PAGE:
Using ART-XC and eROSITA telescopes onboard the Spectrum Roentgen Gamma (SRG) mission, an international team of astronomers has detected a new pulsar. The newly found object, designated SRGA J204318.2+443815, turns out to be a long-period, faint X-ray pulsar in a distant binary system. The finding is reported in a paper published July 12 on arXiv.org.
X-ray pulsars (also known as accretion-powered pulsars) are sources displaying strict periodic variations in X-ray intensity, consisting of a magnetized neutron star in orbit with a normal stellar companion. In these binary systems, the X-ray emission is powered by the release of gravitational potential energy as material is accreted from a massive companion. X-ray pulsars are among the most luminous objects in the X-ray sky.
Now, a team of astronomers led by Alexander Lutovinov of the Space Research Institute (IKI) of Russian Academy of Sciences, reports the finding of another X-ray pulsar. Using the ART-XC telescope, they discovered a relatively bright X-ray source in November 2020, about 26,000 light years away from the Earth. Follow-up observations of this source, which received designation SRGA J204318.2+443815 (or SRGe J204319.0+443820) with space telescopes like XMM-Newton, NICER and NuSTAR allowed the team to confirm the pulsar nature of this source and reveal its properties.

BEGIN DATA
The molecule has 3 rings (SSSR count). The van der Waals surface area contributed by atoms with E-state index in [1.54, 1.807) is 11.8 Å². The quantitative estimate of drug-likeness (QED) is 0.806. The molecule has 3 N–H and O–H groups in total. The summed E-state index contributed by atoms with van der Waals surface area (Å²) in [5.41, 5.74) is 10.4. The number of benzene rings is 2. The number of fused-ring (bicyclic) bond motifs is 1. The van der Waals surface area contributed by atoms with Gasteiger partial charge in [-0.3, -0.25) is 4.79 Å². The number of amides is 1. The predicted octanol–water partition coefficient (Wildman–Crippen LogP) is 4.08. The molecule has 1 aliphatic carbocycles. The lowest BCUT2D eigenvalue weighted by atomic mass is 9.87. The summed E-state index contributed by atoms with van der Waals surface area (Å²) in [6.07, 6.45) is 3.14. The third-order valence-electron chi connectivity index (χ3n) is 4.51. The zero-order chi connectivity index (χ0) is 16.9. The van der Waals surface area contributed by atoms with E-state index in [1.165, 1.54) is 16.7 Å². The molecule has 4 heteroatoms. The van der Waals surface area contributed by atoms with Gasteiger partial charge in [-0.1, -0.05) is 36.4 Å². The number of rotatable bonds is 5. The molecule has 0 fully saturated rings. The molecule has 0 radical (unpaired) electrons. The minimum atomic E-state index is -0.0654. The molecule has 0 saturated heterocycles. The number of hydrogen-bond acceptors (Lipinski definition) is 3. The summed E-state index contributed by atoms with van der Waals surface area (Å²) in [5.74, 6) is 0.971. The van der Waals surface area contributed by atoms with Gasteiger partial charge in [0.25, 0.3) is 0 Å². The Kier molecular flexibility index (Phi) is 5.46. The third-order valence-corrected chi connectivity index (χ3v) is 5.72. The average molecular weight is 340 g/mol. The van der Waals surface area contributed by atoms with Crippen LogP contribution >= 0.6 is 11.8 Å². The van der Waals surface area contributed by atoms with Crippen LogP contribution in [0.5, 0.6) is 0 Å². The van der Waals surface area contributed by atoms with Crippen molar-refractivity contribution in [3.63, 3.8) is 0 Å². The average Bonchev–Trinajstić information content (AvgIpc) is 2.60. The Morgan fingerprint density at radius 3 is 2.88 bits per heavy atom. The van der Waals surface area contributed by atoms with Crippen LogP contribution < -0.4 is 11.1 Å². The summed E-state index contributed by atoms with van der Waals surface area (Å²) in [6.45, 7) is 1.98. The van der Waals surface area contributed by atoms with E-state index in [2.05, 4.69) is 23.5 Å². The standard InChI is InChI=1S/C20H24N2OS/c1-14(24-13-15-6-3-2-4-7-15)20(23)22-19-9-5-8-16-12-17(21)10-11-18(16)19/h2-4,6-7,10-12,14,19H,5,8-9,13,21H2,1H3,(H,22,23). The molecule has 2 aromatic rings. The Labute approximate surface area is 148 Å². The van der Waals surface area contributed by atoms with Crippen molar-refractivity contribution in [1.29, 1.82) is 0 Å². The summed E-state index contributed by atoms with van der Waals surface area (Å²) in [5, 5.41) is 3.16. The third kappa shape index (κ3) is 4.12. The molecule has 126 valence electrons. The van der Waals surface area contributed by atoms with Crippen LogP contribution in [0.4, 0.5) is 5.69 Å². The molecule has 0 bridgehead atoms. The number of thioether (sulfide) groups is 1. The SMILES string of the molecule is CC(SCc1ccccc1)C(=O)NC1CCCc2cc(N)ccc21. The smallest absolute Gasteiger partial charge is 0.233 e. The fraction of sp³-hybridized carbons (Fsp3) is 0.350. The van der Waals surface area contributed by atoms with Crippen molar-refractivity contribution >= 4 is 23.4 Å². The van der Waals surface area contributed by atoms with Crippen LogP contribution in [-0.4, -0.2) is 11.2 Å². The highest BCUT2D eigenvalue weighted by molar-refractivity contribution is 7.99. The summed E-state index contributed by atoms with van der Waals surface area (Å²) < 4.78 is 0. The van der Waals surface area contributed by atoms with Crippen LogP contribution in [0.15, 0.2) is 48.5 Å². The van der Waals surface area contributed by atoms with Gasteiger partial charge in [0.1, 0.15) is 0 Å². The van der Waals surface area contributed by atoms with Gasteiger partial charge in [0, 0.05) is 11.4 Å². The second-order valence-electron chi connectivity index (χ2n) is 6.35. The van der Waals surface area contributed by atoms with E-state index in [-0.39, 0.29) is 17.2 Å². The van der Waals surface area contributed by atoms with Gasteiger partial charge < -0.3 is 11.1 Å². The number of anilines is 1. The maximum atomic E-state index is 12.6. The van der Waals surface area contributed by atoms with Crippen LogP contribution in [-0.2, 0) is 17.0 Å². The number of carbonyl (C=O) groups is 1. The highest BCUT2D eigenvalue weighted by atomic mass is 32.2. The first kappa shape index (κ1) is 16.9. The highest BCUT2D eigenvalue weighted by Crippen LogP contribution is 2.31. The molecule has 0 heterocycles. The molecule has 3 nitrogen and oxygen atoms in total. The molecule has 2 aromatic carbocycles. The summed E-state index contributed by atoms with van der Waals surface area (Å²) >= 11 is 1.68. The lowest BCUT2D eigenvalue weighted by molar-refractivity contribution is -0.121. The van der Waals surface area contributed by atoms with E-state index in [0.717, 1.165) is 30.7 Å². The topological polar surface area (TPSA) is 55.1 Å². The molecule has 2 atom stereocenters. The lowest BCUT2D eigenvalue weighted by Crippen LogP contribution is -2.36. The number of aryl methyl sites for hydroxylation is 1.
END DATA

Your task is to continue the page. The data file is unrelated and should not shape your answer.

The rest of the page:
"In this paper, we reported a discovery of a new X-ray pulsar, SRGA J204318.2+443815/SRGe J204319.0+443820. The source was found by both instruments, ART-XC and eROSITA, on board SRG during second and third all-sky surveys," the astronomers wrote in the study.
The observations revealed pulsations of SRGA J204318.2+443815 with a period of about 742 seconds. The source has a bolometric luminosity at a level of 400 decillion erg/s, hard X-ray spectrum with the exponential cutoff; a number of emission lines were detected in the optical and infrared spectra of its companion star.
These findings suggest that SRGA J204318.2+443815 is a new persistent low-luminosity X-ray pulsar in a distant binary system. The pulsar's companion is a Be-star most likely of the B0-B2e spectral type. The astronomers assume that SRGA J204318.2+443815 may be a new member of the subclass of persistent low-luminosity Be X-ray binary (BeXRB) systems presumably accreting from the "cold" accretion disk.
Summing up the results, the researchers noted that the discovery of SRGA J204318.2+443815 demonstrates how useful the SRG spacecraft is when it comes to the search for faint X-ray sources of this type.
"Taking into account that the sensitivity of the SRG telescopes are exceeding any previous and currently working surveying instruments, the SRG observatory allow us to unveil the hidden population of faint persistent objects including the population of slowly rotating X-ray pulsars in BeXRB. The potential of SRG to reach this goal is demonstrated by this paper as well as by the discovery of several other new XRPs in the Magellanic Clouds and our Galaxy (see e.g., Haberl et al. 2020; Maitra et al. 2020; Doroshenko et al. 2021)," the authors of the paper concluded.
More information: SRG/ART-XC discovery of SRGA J204318.2+443815: towards the complete population of faint X-ray pulsars, arXiv:2107.05587 [astro-ph.HE] arxiv.org/abs/2107.05587
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